- ‘This’ll all be mine’ ‘Everything the light touches’ ‘Wow’ … misleading editing there!
- We’ve got to commend the trailer for strategically avoiding giving away Mufasa’s death
- Oh wait no they DO give it away … cheers trailer. Compliment withdrawn
- What’s with the AWFUL score in the background? 90s to the max!
- Unsubtle name dropping – ‘Grammy winner Elton John and Academy Award winner Tim Rice’
- A very different arrangement of ‘Circle of Life’ there … we’re not fans
For a long time, the two of us had it in our heads that Simba is a frustrating protagonist, particularly young Simba, perceiving him to be a brat, and to an extent adult Simba, for being a tad flat – forgive the genuine unintentional rhyme. While we knew we were going to be objective, it did come up beforehand in conversation. Did we feel this way after watching it again?
We learned something that we had not considered before and it feels so obvious now. Young Simba is supposed to be a brat – it is how he has been written. Simba is supposed to be irritating, arrogant, self-centred, and delusional with a fundamental misunderstanding of what it means to be a king. This was a lot clearer viewing the film this time around. We first see baby Simba (who is so adorable that an ‘aw’ slips from your mouth in a Pavlovian fashion), and he is very easy to like on first sight, simply because: ‘cute’. The next time we see our protagonist, he is doing something incredibly offensive – annoyingly waking up his parents at the crack of dawn – not a great start. This one day in Simba’s life, sees him behaving like a brat, e.g. demonstrating egocentric behaviour, expressing a ‘don’t you know who I am’ attitude, showing off, whinging, disobeying his father, treating his ‘chaperone’ like dirt, endangering the lives of said chaperone and best friend, etc.
‘And I’m gonna ruuuuuuuuuuule it all HEH HEH HEH!’
This is the one time in which we felt on Scar’s side …
‘DON’T YOU KNOW WHO I AM???!’
These scenes accentuate his failings, but also he is putting on an act because it’s what he thinks a king is supposed to be like, and when his father gets angry with him, this bluster falls away and we see a child who is clearly out of his depth. He is a very flawed protagonist and is not always likeable, which is a risky move. Simba’s failings are at the heart of his story, unlike previous Renaissance characters who get to ‘glow’ more – Ariel and Aladdin are very flawed and selfish too … but Ariel has species dysphoria and Aladdin has grown up in poverty. Simba by comparison is a pampered cocky little prince, until his father dies, and your perception of him changes, as he becomes a child struggling not only with grief, but also with guilt, believing he is responsible for his father’s death. His ‘obnoxious’ day becomes completely irrelevant, and your heart just breaks for Simba during the worst day of his life.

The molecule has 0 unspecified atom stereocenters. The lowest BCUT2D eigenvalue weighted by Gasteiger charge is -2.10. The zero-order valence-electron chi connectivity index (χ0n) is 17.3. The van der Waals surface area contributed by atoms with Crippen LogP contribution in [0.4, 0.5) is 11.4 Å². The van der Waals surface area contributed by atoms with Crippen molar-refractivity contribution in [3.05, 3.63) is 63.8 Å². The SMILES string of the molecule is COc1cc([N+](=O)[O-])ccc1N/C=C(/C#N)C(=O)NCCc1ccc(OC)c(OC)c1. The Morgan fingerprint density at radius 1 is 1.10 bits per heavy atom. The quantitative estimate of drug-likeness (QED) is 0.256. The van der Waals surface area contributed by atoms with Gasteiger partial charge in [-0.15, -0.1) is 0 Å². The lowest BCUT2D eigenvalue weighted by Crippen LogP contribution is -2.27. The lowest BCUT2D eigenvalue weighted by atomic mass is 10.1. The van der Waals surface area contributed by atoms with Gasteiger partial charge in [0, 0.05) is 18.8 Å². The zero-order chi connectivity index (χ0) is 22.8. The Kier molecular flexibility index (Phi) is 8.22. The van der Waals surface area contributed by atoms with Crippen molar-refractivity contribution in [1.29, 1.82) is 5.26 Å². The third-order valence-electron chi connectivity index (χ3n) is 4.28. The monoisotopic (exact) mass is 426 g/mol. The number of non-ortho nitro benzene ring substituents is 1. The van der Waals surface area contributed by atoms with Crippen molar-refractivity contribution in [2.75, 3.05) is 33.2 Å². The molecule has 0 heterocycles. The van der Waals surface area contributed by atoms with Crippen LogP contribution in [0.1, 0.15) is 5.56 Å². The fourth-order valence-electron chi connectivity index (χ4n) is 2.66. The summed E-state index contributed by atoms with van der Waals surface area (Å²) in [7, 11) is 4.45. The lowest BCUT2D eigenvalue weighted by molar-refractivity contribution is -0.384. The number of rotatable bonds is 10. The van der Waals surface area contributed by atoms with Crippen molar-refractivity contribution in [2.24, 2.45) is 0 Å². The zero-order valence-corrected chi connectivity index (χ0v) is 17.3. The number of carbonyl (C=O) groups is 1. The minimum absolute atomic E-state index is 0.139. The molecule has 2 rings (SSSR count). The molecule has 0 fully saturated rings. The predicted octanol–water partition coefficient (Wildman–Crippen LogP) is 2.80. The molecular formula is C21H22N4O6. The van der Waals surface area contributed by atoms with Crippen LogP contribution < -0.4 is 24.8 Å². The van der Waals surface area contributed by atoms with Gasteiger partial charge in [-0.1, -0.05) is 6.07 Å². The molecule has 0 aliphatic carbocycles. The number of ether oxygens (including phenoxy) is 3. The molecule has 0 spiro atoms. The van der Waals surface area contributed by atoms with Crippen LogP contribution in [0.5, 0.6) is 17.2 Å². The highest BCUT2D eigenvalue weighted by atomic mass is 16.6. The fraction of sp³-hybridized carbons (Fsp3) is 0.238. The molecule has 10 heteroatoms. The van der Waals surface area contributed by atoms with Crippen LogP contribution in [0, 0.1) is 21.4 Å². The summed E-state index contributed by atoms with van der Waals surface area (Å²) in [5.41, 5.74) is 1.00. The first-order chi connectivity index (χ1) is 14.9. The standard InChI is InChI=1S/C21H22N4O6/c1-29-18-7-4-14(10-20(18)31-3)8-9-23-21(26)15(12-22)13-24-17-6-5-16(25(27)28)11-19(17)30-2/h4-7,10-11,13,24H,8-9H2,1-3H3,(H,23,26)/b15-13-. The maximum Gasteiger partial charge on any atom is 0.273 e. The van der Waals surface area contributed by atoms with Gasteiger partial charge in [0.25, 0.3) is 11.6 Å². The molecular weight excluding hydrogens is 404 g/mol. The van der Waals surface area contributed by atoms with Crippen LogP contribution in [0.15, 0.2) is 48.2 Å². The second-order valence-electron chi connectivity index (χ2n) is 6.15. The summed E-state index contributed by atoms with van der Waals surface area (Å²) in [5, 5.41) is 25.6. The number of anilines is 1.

Simba is vulnerable and is easily swayed by others who do not necessarily have his best interests at heart; like Scar, Timon, and Pumbaa, and ironically he is not swayed by others who do, like Nala, his parents, Zazu, Rafiki, etc.
Simba wants to resist responsibility throughout his journey in the film, and this is revealed in a series of different manifestations. In this early shot, the weight of responsibility feels significant:
Born to rule, but happy to rule?
(Special Note from Melissa: Even as a child, I felt discomforted by all the animals gawking and making noise at this infant who clearly would much rather by snuggled up with his mother)
As he grows older, he is drawn to shallow ideas of leadership: in ownership, doing whatever he wants, getting his way, seeking danger to prove his bravery, and generally being pushy, self-centred and arrogant. His head is particularly inflated by his talk with Mufasa (perhaps Mufasa could have done a better job there …) – responsibility is non-existent is his mind. Mufasa reprimands him harshly for this behaviour, but only after he nearly gets himself and others killed. After his father’s death and his own exile, with ‘teaching’ by Timon and Pumbaa, Simba neglects responsibility in a new form, by turning his back on his family, his people and his past, and consequently by being lazy, selfish and idle – leading into another point – is Simba a Generation X stereotype?